1.800.858.7378 npic@ace.orst.edu
We're open from 8:00AM to 12:00PM Pacific Time, Mon-Fri


Molds produce tiny invisible spores as they reproduce that are found almost everywhere. Mold spores do not grow unless they find some moisture. If you have a mold problem in your home, you must also have a moisture problem. Finding and eliminating the moisture source is the key to controlling mold.

Control tips:

  • Outside the home mold plays an important role in breaking down dead organic matter (such as leaves), thus mold spores are everywhere and there is no way to completely eliminate mold spores indoors or outdoors.
  • In order for mold spores to grow, they need moisture, so controlling mold growth can be as simple as preventing moisture in your home.
  • In the event of a leak or flood, clean and dry any damp or flooded materials and furnishings as soon as possible to prevent mold growth.
  • Decreasing the humidity in your house can help to control mold.
  • Hard non-porous surfaces can sometimes be cleaned of mold growth, but absorbent materials like carpeting and drywall may have to be replaced if they become moldy.
  • Make sure any antimicrobial product you select to treat a mold problem is designed specifically for treating your situation. If in doubt, call an NPIC specialist for assistance before using the product.
  • When using antimicrobials, always read and follow all label directions carefully. Make sure you are mixing and applying the product specifically as the label directs and do not use more than you are directed to use on the label.

If you have questions about this, or any pesticide-related topic, please call NPIC at 1-800-858-7378 (8:00am - 12:00pm PST), or email us at npic@ace.orst.edu.

Last updated January 27, 2017


  • If you have a mold problem, there is a moisture problem.
  • Absorbent materials containing mold may need to be discarded.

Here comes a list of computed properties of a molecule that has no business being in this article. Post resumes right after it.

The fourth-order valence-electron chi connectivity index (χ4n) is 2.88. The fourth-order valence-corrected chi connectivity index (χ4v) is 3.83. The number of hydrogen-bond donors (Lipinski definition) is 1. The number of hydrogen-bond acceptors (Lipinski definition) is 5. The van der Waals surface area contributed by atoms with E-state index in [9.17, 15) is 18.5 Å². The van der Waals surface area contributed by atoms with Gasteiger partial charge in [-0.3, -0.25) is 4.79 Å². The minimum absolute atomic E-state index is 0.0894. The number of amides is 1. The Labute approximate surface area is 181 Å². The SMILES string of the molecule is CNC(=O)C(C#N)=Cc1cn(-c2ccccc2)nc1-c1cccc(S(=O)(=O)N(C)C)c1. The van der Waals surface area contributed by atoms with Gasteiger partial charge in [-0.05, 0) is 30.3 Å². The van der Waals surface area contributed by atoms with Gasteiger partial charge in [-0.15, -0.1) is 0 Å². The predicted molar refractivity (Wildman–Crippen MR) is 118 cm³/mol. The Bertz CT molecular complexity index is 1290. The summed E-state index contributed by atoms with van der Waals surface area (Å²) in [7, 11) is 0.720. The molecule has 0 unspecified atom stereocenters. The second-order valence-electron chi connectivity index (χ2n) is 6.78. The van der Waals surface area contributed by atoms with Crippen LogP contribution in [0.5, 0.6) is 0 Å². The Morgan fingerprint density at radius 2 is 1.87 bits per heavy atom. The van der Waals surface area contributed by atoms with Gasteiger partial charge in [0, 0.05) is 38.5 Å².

• Use caution when removing moldy items. They can release mold spores as you move them around.
  • How are surfaces getting wet and staying wet? Check for leaks or condensation.
  • Dry spills and fix leaks as quickly as possible. Often, mold will not grow if spills are dried in 1-2 days.
  • Keep air moving in your home by opening windows. Use fans when showering, cooking, or dishwashing.
  • You can buy a humidity monitor to find the problem areas and evaluate your progress.
  • Aim to keep your indoor humidity between 30 and 50 percent.
  • Air conditioners and de-humidifiers can lower indoor humidity. Make sure to clean the drip pans.
  • Make sure that dryers and stoves are venting to the outside.
  • Maintain the roof and gutters and keep water from pooling around the foundation.
  • Antimicrobial products are pesticides that can kill mold and mold spores

If you choose to use a pesticide, read the label before you buy. Try a lower toxicity product first.

If you have a pesticide product in mind, have your label handy and click here for information about that product.

County Extension Offices

Through its county agents, the Cooperative Extension Service gives individuals access to the resources at land-grant universities across the nation. These universities are centers for research in many subjects, including entomology (the study of insects) and agriculture. Each county within the United States has an Extension office, which is staffed with agents who work closely with university-based Extension specialists to deliver answers to your questions about gardening, agriculture, and pest control. You can find the phone number for your local county extension office in the local government section (often marked with blue pages) of your telephone directory or by clicking on the map below.

Alaska Washington Oregon California Idaho Nevada Montana Wyoming Utah Hawaii Arizona Colorado New Mexico Texas Oklahoma Kansas Nebraska South Dakota North Dakota Puerto Rico Minnesota Iowa Missouri Arkansas Louisiana Mississippi Tennessee North Carolina Alabama Georgia South Carolina Florida American Samoa Guam N. Mariana Islands US Virgin Islands Wisconsin Illinois Michigan Indiana Kentucky Ohio West Virginia Pennsylvania Virginia Washington D.C. Maryland Delaware New Jersey Conneticut Rhode Island Massechusetts Massachusetts Connecticut New York New Jersey Maryland Washington DC Delaware Vermont New Hampshire Maine Vermont New Hampshire
Small Map of US States

U.S. States:

AK | AL | AR | AZ | CA | CO | CT | DE | FL | GA | HI | IA | ID | IL | IN | KS | KY | LA | MA | MD | ME | MI | MN | MO | MS | MT | NC | ND | NE | NH | NJ | NM | NV | NY | OH | OK | OR | PA | RI | SC | SD | TN | TX | UT | VA | VT | WA | WI | WV | WY | Washington D.C. |

U.S. Territories:

Puerto Rico | American Samoa | Guam | Northern Mariana Islands | Virgin Islands

Additional Resources:

Related Topics:

What are pests?

Learn about a pest

Identify a pest

Control a pest

Integrated Pest Management

What are pesticides?





Natural and Biological Pesticides



Other types of pesticides

Disponible en español

Facebook Twitter Youtube